Musharraf not for status quo solution to Kashmir
30 March 2000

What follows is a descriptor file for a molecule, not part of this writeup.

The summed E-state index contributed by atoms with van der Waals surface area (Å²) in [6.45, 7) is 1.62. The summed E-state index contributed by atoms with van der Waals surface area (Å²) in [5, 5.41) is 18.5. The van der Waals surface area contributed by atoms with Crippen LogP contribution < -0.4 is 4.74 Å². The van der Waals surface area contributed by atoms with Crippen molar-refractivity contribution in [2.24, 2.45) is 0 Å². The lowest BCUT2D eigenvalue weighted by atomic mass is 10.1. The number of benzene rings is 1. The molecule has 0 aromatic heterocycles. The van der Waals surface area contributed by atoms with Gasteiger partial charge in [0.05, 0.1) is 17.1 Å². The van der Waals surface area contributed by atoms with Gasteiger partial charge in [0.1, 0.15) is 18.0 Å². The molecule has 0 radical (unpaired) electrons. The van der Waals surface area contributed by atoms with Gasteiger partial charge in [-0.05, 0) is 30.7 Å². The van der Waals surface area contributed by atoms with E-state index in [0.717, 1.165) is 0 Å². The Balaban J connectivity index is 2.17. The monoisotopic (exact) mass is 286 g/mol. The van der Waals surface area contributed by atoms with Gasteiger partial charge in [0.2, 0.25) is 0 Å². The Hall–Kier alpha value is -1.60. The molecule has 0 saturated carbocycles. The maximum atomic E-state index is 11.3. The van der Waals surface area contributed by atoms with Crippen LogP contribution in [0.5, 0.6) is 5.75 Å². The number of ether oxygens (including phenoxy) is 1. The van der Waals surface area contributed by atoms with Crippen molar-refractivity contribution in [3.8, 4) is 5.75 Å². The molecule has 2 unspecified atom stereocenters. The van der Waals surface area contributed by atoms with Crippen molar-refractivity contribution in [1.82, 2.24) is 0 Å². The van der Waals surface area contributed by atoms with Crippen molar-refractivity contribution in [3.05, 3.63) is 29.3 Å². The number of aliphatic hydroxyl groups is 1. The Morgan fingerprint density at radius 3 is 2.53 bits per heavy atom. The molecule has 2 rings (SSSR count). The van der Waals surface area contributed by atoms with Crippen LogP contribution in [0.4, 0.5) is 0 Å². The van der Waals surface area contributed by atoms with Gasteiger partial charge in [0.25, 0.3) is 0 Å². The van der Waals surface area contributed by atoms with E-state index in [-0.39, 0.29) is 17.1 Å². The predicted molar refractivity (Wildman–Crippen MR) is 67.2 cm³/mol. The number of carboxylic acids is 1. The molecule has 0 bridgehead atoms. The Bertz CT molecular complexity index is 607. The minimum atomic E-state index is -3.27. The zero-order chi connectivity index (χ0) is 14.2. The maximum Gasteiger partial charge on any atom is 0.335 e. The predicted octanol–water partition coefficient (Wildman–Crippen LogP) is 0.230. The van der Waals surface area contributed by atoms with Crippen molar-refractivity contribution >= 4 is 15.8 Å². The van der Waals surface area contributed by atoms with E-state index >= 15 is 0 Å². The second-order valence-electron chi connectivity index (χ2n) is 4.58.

Singapore: The visiting Pakistani Chief Executive, Gen. Pervez Musharraf, affirmed here today that the Kashmir dispute was important to Islamabad as an aspect of ''national dignity'' and that he would ''not compromise'' on it. He did not favour the ''status quo'' as a solution to the Kashmir issue. Reinforcing the stance in the context of the South Asia visit by the U.S. President, Mr. Bill Clinton, the Pakistan Foreign Minister, Mr. Abdul Sattar, accompanying Gen. Musharraf during his South East Asia tour, said Islamabad was now ''waiting for a response'' from India to Gen. Musharraf''s offer to enter into a bilateral dialogue ''at any place, at any level''. Gen. Musharraf drew a nexus between Kashmir and Islamabad''s national ''honour'' as he sought to answer a question at a meeting with the Singapore Pakistani community here. The elaborate but direct questioning was as follows: ''There is plenty of pressure from the world on Kashmir issue. Why is Kashmir so important for Pakistan? Are we going to mortgage Pakistan''s future for Kashmir? Clearly, we have not done that for bringing back Biharis from East Pakistan? Why can''t there be a status quo (on Kashmir) and (so that) we (Pakistanis) move on?'' Gen. Musharraf said that the Kashmir dispute was ''recognised internationally by the United Nations'' and ''nations have their dignity and pride to guard, to stand by.'' He stressed that he was ''not one of those who would compromise on national dignity'' which ''shall never get threatened.'' Kashmir was, therefore, important to Pakistan, he said. Answering a related poser on Pakistan''s defence spending as a drain on its exchequer, Gen. Musharraf said only 19 per cent of Islamabad''s annual budget was being allocated for military expenditure as against 56 per cent towards the servicing of the national debt that had more than trebled in the past decade. Moreover, even if the questioner could ''not agree,'' Pakistan was at present ''facing a very serious security concern,'' Gen. Musharraf said and contended that India had raised its defence budget by ''28 per cent'' which he did not seek to match. Pakistan, according to the military ruler, was in quest of ''nothing more than a deterrent capability'' at a ''minimal level'' in the ''conventional and unconventional areas.'' Pakistan, he said, had at present attained this, but he did not spell out specifics. ''India reluctant for talks'' Mr. Abdul Sattar viewed India''s stance on the resumption of the bilateral dialogue as an ''obstructionist attitude''. Shortly before leaving Singapore for Jakarta, he said in response to a question from this correspondent, that ''President Clinton feels that it is important for the two countries (India and Pakistan) to resume dialogue.'' Contending that ''there have to be two partners in a dialogue,'' Mr. Sattar said that India, however, ''appears to be reluctant.'' New Delhi ''has placed conditions'' and ''that obviously is going to obstruct the resumption of the dialogue.''